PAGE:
Could the Supreme Court’s Fish Case Decision Free the Boston Bomber’s Friend?

Harlan J. Protass, attorney for Azamat Tazhayakov.

Photo by Darren McCollester/Getty Images

Last Wednesday, the Supreme Court handed down a decision in one of the wackier cases this term, Yates v. United States. Yates involved a fisherman who was discovered illegally catching undersize grouper and quickly threw the evidence—his shrimpy grouper—overboard. The government tried to charge Yates under the Sarbanes-Oxley Act of 2002, which forbids the destruction or concealment of “any record, document, or tangible object” in order to impede a federal investigation. Five members of the court held that fish aren’t a “tangible object” within the context of the statute. Four disagreed. Both sides made some good jokes, and the court moved on to its next order of business.

But for Azamat Tazhayakov, a good friend of Boston bombing suspect Dzhokhar Tsarnaev, Yates was the beginning, not the end, of a complex legal struggle. Back in July, Tazhayakov was found guilty of obstruction an investigation into Tsarnaev. But the judge delayed his sentencing because the Supreme Court’s ruling in Yates, which was then pending, could affect his case. Now the justices have decided Yates—and the outcome looks pretty good for Tazhayakov. (“I would say that I am purchasing champagne,” his attorney told the Boston Globe, “but I am not ready to open it yet.”)

Here, in a nutshell, is how Yates could create a loophole through which Tazhayakov might wriggle his way to freedom. Soon after the bombing, Tazhayakov went into Tsarnaev’s room and removed a laptop computer and a backpack. The computer contained various documents and images; the backpack contained fireworks, a jar of Vaseline, and a thumb drive. Federal prosecutors argued that these items were “tangible objects” under Sarbanes-Oxley and charged Tazhayakov with illegally concealing them. A jury mostly agreed and convicted Tazhayakov, who could face up to 20 years for the charge.

So far, so good for the government. But here’s where the waters get muddy. In Yates, the Supreme Court held that a “tangible object” is either an item used “to record or preserve information”—especially “paper and electronic documents and records”—or an item “similar to records or documents.” Surely a computer fits into those broad categories. But here’s the problem: The jury didn’t convict Tazhayakov of removing the computer. The jurors seem to have believed that Tazhayakov innocently took the computer to resell it, but nefariously took the backpack to impede the investigation. In effect, the jury split the difference, which didn’t seem like a big deal at the time.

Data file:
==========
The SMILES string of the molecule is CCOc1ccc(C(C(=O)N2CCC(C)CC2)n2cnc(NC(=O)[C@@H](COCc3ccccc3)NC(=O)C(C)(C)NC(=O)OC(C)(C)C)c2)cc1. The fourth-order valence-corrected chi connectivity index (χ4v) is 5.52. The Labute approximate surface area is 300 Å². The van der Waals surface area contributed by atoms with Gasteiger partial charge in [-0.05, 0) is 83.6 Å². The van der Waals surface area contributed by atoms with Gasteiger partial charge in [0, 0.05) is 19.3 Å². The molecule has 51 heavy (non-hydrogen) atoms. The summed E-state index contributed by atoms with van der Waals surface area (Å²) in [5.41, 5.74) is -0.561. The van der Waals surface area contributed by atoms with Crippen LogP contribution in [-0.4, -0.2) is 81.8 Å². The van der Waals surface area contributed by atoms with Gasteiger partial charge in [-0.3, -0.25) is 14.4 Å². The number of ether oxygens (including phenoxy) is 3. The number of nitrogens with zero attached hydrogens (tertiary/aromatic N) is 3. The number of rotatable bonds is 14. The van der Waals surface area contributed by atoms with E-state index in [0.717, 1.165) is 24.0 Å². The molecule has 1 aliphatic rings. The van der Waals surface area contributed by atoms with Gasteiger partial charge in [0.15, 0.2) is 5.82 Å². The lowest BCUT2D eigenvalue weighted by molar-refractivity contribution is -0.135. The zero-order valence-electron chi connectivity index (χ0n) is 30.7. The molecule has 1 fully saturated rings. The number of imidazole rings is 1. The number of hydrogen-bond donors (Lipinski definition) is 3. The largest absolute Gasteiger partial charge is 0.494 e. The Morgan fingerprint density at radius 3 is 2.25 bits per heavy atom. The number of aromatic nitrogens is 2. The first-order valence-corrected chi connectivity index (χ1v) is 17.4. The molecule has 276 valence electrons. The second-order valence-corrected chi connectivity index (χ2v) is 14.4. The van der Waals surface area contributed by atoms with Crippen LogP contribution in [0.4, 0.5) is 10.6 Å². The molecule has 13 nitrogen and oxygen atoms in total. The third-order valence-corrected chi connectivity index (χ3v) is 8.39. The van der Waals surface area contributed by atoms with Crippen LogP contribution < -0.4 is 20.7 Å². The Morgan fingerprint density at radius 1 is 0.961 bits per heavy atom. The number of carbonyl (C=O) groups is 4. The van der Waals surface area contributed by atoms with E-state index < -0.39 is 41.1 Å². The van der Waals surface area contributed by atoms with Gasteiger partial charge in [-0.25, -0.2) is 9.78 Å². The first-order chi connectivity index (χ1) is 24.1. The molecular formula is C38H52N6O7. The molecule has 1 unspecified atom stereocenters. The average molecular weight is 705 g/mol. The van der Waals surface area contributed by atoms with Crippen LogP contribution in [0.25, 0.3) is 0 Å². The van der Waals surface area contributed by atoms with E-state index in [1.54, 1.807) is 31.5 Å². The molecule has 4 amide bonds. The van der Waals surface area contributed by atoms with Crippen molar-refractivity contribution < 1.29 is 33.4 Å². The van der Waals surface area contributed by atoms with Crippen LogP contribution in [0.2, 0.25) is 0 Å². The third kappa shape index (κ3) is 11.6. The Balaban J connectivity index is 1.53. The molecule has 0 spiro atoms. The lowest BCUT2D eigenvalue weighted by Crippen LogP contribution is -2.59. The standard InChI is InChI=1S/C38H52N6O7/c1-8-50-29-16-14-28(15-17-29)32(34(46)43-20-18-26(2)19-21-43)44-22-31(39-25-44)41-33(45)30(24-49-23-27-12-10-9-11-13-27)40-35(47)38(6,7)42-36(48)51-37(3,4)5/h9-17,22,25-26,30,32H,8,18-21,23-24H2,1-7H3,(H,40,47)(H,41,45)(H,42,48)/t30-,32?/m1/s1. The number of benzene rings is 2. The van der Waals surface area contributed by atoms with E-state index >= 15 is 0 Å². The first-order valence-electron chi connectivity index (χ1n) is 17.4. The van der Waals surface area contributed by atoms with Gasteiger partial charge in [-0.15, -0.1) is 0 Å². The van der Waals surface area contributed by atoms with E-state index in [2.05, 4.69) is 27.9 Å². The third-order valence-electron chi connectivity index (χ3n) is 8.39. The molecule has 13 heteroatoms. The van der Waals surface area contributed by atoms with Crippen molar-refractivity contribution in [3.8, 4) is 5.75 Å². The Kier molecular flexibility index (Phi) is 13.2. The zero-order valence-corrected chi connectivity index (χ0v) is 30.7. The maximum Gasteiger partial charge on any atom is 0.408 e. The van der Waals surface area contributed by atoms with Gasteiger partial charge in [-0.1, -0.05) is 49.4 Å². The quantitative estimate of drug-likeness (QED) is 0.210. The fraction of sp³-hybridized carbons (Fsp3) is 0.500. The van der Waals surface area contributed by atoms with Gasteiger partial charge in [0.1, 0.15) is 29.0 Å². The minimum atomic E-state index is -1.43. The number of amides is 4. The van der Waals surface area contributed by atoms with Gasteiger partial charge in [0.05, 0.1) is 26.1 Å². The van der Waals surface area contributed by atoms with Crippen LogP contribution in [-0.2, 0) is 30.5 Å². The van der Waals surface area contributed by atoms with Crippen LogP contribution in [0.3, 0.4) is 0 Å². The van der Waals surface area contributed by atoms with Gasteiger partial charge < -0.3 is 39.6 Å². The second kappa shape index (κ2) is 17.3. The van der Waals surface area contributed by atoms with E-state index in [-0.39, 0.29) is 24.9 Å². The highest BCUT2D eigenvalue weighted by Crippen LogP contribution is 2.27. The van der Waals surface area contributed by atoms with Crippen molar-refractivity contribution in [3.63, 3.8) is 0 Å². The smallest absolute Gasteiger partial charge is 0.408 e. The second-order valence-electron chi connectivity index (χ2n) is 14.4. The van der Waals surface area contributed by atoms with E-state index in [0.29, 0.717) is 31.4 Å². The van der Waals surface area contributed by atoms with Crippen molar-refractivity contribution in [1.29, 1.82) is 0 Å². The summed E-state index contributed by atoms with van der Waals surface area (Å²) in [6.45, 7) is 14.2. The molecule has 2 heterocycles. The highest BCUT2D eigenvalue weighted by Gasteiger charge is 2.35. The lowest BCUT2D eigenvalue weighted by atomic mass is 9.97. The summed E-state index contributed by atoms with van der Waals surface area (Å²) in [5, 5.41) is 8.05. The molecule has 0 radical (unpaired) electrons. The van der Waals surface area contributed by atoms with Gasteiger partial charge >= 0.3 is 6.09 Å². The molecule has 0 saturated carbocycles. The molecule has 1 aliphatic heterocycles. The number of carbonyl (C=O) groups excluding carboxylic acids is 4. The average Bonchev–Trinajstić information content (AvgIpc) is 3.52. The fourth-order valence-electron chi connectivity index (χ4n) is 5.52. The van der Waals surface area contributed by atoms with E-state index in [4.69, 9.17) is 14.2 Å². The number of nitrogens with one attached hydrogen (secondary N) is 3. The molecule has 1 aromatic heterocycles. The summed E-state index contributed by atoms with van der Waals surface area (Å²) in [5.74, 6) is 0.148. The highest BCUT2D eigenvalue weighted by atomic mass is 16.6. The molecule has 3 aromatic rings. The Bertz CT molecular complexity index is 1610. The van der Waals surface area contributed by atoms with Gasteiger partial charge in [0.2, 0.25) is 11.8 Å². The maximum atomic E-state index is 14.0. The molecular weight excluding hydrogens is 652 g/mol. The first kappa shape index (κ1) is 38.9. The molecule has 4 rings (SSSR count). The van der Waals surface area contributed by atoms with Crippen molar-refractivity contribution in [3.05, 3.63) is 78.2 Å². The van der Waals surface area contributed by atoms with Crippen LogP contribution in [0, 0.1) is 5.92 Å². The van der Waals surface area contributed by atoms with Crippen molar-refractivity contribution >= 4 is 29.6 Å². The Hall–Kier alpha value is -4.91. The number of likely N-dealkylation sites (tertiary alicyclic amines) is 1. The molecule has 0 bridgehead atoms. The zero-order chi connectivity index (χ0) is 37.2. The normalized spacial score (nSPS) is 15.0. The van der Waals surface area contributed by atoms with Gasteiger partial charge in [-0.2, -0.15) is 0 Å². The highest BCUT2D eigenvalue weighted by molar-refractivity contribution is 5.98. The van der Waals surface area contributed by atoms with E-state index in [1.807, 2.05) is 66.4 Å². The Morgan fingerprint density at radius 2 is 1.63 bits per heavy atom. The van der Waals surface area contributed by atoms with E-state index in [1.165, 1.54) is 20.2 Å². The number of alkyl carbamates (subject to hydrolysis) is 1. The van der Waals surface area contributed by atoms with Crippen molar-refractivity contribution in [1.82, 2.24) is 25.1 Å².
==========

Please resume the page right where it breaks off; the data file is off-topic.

That outwardly minor decision, however, may soon drive a stake through the heart of the government’s case. A backpack is surely not an item used “to record or preserve information,” and doesn’t sound particularly like an item “similar to records or documents.” Under the newly minted Yates rule, then, Tsarnaev’s backpack is likely not a “tangible object” within the meaning of Sarbanes-Oxley—rendering his conviction under that law unjust.

But what about the thumb drive contained within Tsarnaev’s backpack? Surely that qualifies as a “tangible object” used to store information. If prosecutors had proved that Tazhayakov removed the backpack with the intent to hide the thumb drive—if they had simply proved that Tazhayakov peeked inside the bag, saw the thumb drive, and went ahead with his plan to hide it—Tazhayakov’s conviction would be sound. Yet prosecutors inexplicably failed to present any evidence at trial that Tazhayakov knew about the presence of the thumb drive. And because Tazhayakov is protected against double jeopardy, the government will never get a chance to reargue the case with a focus on the thumb drive.

Perhaps the most galling aspect of this mess is how entirely unnecessary and avoidable it is. Prosecutors had a slam-dunk obstruction of justice case against Tazhayakov. But rather than charging Tazhayakov under a garden-variety obstruction statute, the government chose Sarbanes-Oxley, an obstruction statute on steroids. (The law was enacted post-Enron to bust companies that destroy their own records of malfeasance.) The reason for this choice is obvious: Under another statute, Tazhayakov might have gotten a few years behind bars; under Sarbanes-Oxley, he could get 20. Now, thanks to prosecutors’ hubris, he might get none. Tazhayakov’s saga, then, is ultimately just another case of prosecutorial overreach—one that appears poised to backfire spectacularly.